Tiny dwarfs aside, the nearest galaxies to our own are the Large and Small Magellanic Clouds. Between them is a stream of hydrogen known as the Magellanic Bridge. A new study has found that the bridge has a magnetic field. Both the discovery itself, and the way in which it was made, could help us understand why the universe is magnetized on a vast scale.
In the 1950s it was discovered that the Milky Way galaxy has a magnetic field, affecting the stars and dust within it. Gradually it has become clear that this is no anomaly. Not only are other galaxies also magnetized, but vast clusters of galaxies share a common magnetism for reasons we do not understand. Explaining this may provide insight into the formation and evolution of the universe.
This magnetization has been known to extend to the nearby Magellanic Clouds, which orbit our Milky Way, and provide us with the best view of other galaxies. Jane Kaczmarek, a PhD student at the University of Sydney, measured the hydrogen bridge between the two galaxies and found a magnetic field strength of 0.3 x10-6 Gauss. At a little more than a millionth of Earth's average field strength, this isn't the sort of thing you could use to make a dynamo, but its existence is a puzzle worth explaining.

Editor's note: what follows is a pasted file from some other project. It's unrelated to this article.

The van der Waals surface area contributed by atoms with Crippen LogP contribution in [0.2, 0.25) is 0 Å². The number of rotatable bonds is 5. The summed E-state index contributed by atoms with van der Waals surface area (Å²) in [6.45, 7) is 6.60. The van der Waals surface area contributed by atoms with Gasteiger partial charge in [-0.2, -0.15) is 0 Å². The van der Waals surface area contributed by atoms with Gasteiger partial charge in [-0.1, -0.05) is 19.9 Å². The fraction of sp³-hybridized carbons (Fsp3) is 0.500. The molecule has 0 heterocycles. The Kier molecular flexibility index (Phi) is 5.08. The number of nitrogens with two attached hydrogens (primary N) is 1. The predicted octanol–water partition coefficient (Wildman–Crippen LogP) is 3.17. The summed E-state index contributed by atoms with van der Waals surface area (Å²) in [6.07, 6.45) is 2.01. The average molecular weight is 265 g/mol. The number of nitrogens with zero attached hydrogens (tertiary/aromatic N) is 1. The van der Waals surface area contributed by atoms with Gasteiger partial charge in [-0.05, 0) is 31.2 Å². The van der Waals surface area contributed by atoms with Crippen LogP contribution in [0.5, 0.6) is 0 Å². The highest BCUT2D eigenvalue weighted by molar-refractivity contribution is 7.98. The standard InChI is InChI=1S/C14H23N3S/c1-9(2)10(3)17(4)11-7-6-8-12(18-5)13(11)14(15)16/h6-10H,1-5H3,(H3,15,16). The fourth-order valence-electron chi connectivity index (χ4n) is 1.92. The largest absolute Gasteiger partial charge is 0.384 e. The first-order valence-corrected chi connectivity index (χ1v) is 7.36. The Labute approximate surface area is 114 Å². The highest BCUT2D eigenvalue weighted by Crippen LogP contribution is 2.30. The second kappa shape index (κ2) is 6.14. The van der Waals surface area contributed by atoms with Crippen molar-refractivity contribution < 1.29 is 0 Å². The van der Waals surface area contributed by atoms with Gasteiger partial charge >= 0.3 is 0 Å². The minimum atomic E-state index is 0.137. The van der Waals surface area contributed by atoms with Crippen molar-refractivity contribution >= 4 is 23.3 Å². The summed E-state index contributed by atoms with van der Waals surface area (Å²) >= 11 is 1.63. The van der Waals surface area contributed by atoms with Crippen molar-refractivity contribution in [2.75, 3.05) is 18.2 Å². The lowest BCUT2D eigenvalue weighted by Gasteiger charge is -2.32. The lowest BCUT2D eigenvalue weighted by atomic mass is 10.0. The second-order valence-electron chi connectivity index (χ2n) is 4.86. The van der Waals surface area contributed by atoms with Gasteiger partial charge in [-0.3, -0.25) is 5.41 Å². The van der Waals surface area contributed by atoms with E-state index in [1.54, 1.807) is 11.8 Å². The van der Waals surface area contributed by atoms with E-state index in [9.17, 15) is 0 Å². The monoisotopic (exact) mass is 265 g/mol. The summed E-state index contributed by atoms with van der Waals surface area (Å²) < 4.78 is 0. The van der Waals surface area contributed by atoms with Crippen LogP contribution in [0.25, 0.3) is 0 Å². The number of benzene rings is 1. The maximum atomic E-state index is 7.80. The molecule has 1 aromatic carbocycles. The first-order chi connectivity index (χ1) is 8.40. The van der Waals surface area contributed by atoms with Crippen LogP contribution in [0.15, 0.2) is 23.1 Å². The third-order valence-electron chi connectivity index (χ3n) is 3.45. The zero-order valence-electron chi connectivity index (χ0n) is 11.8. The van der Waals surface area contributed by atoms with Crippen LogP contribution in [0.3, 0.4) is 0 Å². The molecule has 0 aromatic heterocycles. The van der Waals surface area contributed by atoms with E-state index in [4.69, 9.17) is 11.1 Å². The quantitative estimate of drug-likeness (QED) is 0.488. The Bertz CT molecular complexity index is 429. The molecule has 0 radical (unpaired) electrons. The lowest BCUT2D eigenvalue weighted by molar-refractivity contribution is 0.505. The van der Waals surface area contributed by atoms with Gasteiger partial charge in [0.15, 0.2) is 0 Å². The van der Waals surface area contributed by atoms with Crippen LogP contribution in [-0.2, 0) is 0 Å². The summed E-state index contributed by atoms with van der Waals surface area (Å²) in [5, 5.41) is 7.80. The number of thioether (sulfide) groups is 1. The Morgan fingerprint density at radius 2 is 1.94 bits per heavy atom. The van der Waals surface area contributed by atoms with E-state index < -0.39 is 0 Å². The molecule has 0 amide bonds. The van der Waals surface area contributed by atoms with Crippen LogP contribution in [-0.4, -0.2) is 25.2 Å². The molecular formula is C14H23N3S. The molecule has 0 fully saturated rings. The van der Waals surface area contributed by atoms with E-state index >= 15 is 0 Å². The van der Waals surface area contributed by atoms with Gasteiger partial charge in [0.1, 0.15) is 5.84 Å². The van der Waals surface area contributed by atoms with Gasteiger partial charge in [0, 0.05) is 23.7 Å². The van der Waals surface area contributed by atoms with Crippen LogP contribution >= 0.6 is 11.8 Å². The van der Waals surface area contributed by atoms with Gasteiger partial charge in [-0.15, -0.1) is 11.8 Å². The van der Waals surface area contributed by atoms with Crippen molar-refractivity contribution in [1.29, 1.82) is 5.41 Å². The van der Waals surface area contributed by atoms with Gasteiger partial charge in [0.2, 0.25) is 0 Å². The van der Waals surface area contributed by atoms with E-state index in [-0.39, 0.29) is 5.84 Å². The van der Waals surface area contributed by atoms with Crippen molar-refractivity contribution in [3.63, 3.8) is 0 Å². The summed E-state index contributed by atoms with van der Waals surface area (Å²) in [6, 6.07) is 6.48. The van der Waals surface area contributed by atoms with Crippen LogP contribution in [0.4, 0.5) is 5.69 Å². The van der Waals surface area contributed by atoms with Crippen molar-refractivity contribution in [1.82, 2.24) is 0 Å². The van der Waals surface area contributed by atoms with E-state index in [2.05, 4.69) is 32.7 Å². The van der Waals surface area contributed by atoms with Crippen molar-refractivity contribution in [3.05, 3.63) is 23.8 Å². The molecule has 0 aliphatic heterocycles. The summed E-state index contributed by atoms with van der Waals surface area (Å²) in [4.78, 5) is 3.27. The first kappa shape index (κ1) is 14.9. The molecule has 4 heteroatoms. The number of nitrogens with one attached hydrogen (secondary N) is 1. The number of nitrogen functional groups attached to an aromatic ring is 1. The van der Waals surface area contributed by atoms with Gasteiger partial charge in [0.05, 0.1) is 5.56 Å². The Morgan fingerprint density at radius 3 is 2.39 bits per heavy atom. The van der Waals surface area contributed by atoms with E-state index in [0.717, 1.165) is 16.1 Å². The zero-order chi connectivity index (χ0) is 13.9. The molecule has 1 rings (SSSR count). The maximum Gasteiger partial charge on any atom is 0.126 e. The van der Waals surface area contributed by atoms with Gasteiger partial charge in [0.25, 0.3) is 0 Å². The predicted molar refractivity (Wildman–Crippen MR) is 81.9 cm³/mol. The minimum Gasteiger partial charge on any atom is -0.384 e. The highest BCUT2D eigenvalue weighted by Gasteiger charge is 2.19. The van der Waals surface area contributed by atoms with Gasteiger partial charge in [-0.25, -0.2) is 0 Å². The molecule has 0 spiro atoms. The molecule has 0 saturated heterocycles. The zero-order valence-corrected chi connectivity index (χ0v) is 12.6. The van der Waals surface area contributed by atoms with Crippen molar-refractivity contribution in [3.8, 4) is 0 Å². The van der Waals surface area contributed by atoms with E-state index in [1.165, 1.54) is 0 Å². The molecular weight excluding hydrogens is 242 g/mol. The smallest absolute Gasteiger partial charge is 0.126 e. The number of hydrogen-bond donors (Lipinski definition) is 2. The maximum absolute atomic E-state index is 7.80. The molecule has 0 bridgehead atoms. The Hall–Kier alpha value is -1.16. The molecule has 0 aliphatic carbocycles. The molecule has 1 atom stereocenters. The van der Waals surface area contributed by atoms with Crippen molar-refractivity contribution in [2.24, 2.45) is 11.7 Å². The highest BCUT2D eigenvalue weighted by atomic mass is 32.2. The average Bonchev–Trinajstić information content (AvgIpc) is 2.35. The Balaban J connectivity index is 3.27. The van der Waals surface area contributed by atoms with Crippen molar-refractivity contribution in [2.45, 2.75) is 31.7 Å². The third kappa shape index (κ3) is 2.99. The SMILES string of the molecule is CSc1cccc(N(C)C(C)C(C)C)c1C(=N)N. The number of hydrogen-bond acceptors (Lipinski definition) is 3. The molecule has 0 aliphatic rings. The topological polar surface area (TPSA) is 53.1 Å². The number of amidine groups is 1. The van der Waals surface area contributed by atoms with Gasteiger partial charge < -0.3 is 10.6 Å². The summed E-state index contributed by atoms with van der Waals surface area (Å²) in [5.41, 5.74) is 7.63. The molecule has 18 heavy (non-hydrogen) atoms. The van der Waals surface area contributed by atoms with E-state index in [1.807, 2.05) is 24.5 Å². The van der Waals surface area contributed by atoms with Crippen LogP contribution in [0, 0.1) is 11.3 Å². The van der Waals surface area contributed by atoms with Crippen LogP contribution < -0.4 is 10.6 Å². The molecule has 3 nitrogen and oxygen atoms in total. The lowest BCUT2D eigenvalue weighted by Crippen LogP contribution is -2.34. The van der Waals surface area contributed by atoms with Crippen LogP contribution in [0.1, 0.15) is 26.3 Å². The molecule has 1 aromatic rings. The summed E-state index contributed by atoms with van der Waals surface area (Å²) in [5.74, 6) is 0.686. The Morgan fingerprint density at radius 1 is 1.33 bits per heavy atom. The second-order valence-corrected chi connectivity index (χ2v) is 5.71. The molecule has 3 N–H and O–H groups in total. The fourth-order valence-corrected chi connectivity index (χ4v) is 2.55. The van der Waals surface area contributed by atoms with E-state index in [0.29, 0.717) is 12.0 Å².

Although the bridge has a few stars within it, the neutral hydrogen that makes up most of its matter doesn't emit light. The field was detected from its effect on light passing through it, in the form of radio waves from 124 enormously distant galaxies that pass through the bridge to get to our telescopes. Comparing these with 45 other galaxies whose radiation didn't have to pass through the bridge indicated a consistent difference in polarization that only makes sense if the bridge carries a magnetic field.
“It's only recently that we have become able to detect a field this weak," Kaczmarek told IFLScience. "This is the first time [an astronomical] field has been detected not through magnetization's effect on its own light.” The discovery has been published in Monthly Notices of Royal Astronomical Society.
Kaczmarek explained to IFLScience that the only explanation for the magnetization she and her co-authors think makes sense is for it to have originated in the clouds themselves. The bridge is thought to have formed from hydrogen pulled out of each cloud by the gravity of the other, possibly with tidal interactions with the Milky Way playing a part. “We think the magnetic fields get pulled out of the clouds as well, this changes the alignment of the field, but the field itself stays,” she said. Kaczmarek hopes the technique will shed light on the magnetization of superclusters.